Value of Wagner state contracts revealed by Russian media
Evgeny Prigozhin’s holding, which includes the Wagner Group, has enjoyed substantial benefits from working for the Russian government, securing contracts worth hundreds of billions of rubles, Dmitry Kiselyov, the head of the Rossiya Segodnya media group, said on Sunday.
Speaking on air during his weekly news program, Kiselyov said that Prigozhin’s Wagner private military company “has received a little more than 858 billion rubles ($9.8 billion) under the contracts it signed with the state.”
He added that under other contracts, Prigozhin’s holding Concord, which is also engaged in the catering and media business, had provided services to the tune of 845 billion rubles.
“This does not mean that they have earned so much, but it is still indicative of the scale of the business and the scale of ambitions,” Kiselyov noted.
He went on to point out that Prigozhin’s company had a strong media clout, adding that some people might have had the impression that the Wagner Group was the most capable frontline unit Russia had.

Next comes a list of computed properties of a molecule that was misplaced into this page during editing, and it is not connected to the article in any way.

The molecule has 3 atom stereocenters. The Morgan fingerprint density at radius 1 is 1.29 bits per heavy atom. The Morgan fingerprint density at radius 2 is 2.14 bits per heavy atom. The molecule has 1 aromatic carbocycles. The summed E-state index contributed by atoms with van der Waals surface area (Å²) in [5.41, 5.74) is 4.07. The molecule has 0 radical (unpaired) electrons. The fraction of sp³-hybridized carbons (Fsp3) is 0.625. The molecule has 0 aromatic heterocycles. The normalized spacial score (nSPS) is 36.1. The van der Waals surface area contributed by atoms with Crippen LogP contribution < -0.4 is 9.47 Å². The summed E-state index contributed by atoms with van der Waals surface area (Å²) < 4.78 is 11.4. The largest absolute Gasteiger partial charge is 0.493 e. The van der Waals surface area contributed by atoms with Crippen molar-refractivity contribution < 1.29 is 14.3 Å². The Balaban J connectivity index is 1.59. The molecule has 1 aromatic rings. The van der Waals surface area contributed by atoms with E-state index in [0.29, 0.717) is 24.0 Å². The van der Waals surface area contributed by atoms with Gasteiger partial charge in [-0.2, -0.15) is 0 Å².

Stressing that he did not want to “detract from anybody’s merits,” Kiselyov recalled that regular Russian units had been faster in capturing the heavily defended city of Mariupol than Wagner troops were in seizing the Donbass stronghold of Artyomovsk (known as Bakhmut in Ukraine).
His remarks come after Russian President Vladimir Putin noted on Tuesday that the Wagner Group was completely dependent on state support. He claimed that for the last year the Russian authorities had allocated 86 billion rubles to pay wages and provide incentives for Wagner fighters.
At the same time, according to the Russian leader, Prigozhin’s Concord company received 80 billion rubles from the state in a year for supplying food products to the army.
Last month, Prigozhin accused the Russian Defense Ministry of staging a deadly missile strike on a Wagner camp, and vowed retaliation. The ministry denied the allegation. His troops proceeded to capture several military installations in the southern city of Rostov-on-Don, with some forces driving on towards Moscow.
However, Prigozhin stopped his advance as part of a deal mediated by Belarusian President Alexander Lukashenko. According to the agreement’s conditions, the Russian government consented to drop a criminal case against the PMC leader, and permit him to relocate to Belarus.